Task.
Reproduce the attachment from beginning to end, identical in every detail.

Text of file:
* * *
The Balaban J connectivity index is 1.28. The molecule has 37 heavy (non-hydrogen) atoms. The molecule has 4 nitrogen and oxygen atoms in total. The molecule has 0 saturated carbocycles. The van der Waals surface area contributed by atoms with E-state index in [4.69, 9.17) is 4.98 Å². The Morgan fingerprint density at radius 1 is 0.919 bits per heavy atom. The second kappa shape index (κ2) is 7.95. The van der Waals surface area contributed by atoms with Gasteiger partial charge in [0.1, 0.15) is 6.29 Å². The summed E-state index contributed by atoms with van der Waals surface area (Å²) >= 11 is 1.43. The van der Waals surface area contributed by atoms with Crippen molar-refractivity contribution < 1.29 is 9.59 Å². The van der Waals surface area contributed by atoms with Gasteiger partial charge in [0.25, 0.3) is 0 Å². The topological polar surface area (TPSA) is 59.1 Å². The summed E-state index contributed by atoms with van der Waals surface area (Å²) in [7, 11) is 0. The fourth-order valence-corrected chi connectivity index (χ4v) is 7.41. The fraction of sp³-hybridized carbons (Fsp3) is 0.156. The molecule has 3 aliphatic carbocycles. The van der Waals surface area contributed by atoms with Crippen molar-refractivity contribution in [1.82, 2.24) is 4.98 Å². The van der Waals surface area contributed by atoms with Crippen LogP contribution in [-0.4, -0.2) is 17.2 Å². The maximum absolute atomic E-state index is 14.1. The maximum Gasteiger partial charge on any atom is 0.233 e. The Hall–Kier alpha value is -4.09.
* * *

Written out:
The Balaban J connectivity index is 1.28. The molecule has 37 heavy (non-hydrogen) atoms. The molecule has 4 nitrogen and oxygen atoms in total. The molecule has 0 saturated carbocycles. The van der Waals surface area contributed by atoms with E-state index in [4.69, 9.17) is 4.98 Å². The Morgan fingerprint density at radius 1 is 0.919 bits per heavy atom. The second kappa shape index (κ2) is 7.95. The van der Waals surface area contributed by atoms with Gasteiger partial charge in [0.1, 0.15) is 6.29 Å². The summed E-state index contributed by atoms with van der Waals surface area (Å²) >= 11 is 1.43. The van der Waals surface area contributed by atoms with Crippen molar-refractivity contribution < 1.29 is 9.59 Å². The van der Waals surface area contributed by atoms with Gasteiger partial charge in [0.25, 0.3) is 0 Å². The topological polar surface area (TPSA) is 59.1 Å². The summed E-state index contributed by atoms with van der Waals surface area (Å²) in [7, 11) is 0. The fourth-order valence-corrected chi connectivity index (χ4v) is 7.41. The fraction of sp³-hybridized carbons (Fsp3) is 0.156. The molecule has 3 aliphatic carbocycles. The van der Waals surface area contributed by atoms with Crippen molar-refractivity contribution in [1.82, 2.24) is 4.98 Å². The van der Waals surface area contributed by atoms with Crippen LogP contribution in [-0.4, -0.2) is 17.2 Å². The maximum absolute atomic E-state index is 14.1. The maximum Gasteiger partial charge on any atom is 0.233 e. The Hall–Kier alpha value is -4.09.